To date there has only been one reported molecular breeding experiment involving flavonoid pigments for cyclamen. It was focused on the generation of yellow flower colours through the production of yellow flavonoid pigments . Our interest is in altering the anthocyanin-based colours . In flower colour modification studies in general, particular attention has been paid to the enzymes responsible for the hydroxylation of the B-ring of the flavonoid molecule, namely F3'H and F3'5'H (Figure. 1) because of their key influence on the colour of anthocyanin pigments . Specific experiments to accumulate delphinidin-derived anthocyanins by over expression of a F3'5'H transgene have been reported for carnation  and rose , while inhibition of both the F3'H and the F3'5'H genes has been used to modify colour and promote cyanidin- and pelargonidin-based pigment accumulation in flowers in the genera Torenia , Nierembergia  and Osteospermum .
Our strategy for modification of flower colour in cyclamen focused on the F3'5'H. Substrate feeding experiments with DHK and the F3'H/F3'5'H inhibitor tetcyclacis indicate that the cyclamen DFR can use DHK and that cyclamen has the ability to make pelargonidin-derived anthocyanins (K. Schwinn, unpublished data). The cloning of a F3'5'H cDNA and our cyclamen genetic transformation system  have allowed us to investigate flower colour formation in cyclamen. In this study we report on the effects of antisense suppression of F3'5'H on flavonoid end-product accumulation and flower colour.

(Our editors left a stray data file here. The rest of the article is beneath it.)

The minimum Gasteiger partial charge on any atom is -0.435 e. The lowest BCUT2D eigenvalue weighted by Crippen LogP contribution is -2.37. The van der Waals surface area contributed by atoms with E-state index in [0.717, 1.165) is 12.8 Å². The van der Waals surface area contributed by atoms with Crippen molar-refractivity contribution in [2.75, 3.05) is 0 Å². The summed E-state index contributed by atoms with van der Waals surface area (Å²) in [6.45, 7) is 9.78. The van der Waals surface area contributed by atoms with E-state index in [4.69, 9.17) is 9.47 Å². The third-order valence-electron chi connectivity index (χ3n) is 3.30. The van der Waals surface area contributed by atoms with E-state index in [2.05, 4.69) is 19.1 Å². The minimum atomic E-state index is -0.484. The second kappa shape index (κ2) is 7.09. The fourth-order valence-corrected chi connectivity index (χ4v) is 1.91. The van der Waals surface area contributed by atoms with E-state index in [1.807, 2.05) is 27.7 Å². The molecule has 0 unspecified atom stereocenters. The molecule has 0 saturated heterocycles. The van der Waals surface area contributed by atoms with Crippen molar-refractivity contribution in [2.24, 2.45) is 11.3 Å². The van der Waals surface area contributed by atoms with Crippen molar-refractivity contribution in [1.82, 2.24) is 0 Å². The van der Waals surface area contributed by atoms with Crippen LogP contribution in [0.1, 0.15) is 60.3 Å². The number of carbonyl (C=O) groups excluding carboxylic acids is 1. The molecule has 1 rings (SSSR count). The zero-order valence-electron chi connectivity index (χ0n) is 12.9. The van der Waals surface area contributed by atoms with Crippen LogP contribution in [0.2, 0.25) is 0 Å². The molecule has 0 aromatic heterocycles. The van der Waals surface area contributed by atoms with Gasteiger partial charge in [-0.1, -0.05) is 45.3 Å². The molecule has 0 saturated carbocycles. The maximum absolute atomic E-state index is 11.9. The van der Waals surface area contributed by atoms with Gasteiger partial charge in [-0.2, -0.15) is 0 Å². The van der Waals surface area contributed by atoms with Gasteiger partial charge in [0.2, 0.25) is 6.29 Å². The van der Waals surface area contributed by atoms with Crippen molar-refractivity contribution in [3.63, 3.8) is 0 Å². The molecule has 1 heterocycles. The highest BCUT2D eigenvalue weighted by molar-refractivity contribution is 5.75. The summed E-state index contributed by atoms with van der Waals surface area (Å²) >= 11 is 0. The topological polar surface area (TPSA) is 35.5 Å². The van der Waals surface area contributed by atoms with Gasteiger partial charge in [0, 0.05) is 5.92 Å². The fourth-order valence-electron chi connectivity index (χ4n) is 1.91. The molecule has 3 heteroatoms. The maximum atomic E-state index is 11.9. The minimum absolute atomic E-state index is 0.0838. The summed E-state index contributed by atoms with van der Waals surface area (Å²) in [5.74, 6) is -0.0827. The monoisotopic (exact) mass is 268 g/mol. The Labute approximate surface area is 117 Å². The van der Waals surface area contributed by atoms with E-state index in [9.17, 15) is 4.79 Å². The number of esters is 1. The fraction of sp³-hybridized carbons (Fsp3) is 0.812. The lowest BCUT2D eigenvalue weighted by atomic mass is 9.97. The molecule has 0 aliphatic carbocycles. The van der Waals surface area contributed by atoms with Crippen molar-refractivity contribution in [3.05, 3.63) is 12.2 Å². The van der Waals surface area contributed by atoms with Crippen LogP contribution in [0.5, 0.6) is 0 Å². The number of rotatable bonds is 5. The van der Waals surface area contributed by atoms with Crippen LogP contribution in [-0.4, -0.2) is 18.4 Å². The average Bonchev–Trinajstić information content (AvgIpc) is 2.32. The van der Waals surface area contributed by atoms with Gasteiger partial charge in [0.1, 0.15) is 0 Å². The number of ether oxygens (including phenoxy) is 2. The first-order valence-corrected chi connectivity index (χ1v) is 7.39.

Isolation and sequence analysis of a cyclamen flavonoid 3', 5'-hydroxylase cDNA
A putative full-length cDNA for F3'5'H (CpF3'5'H) was isolated from a cDNA library made from mixed flower bud stages of C. persicum 'Sierra Rose'. The complete nucleotide sequence has 1719 nucleotides with a single major ORF encoding 508 amino acid residues (GenBank accession GQ891056).
Generation of transformed lines and transgene expression analyses
Northern blot analysis of cultivar (cv) 'Purple' transformants showed that eight lines were transgenic for the hygromycin selectable marker (Figure. 3B). RT-PCR analysis of the nptII selectable marker showed the three cv 'Wine-Red' lines were also transgenic as expected (Figure. 3B).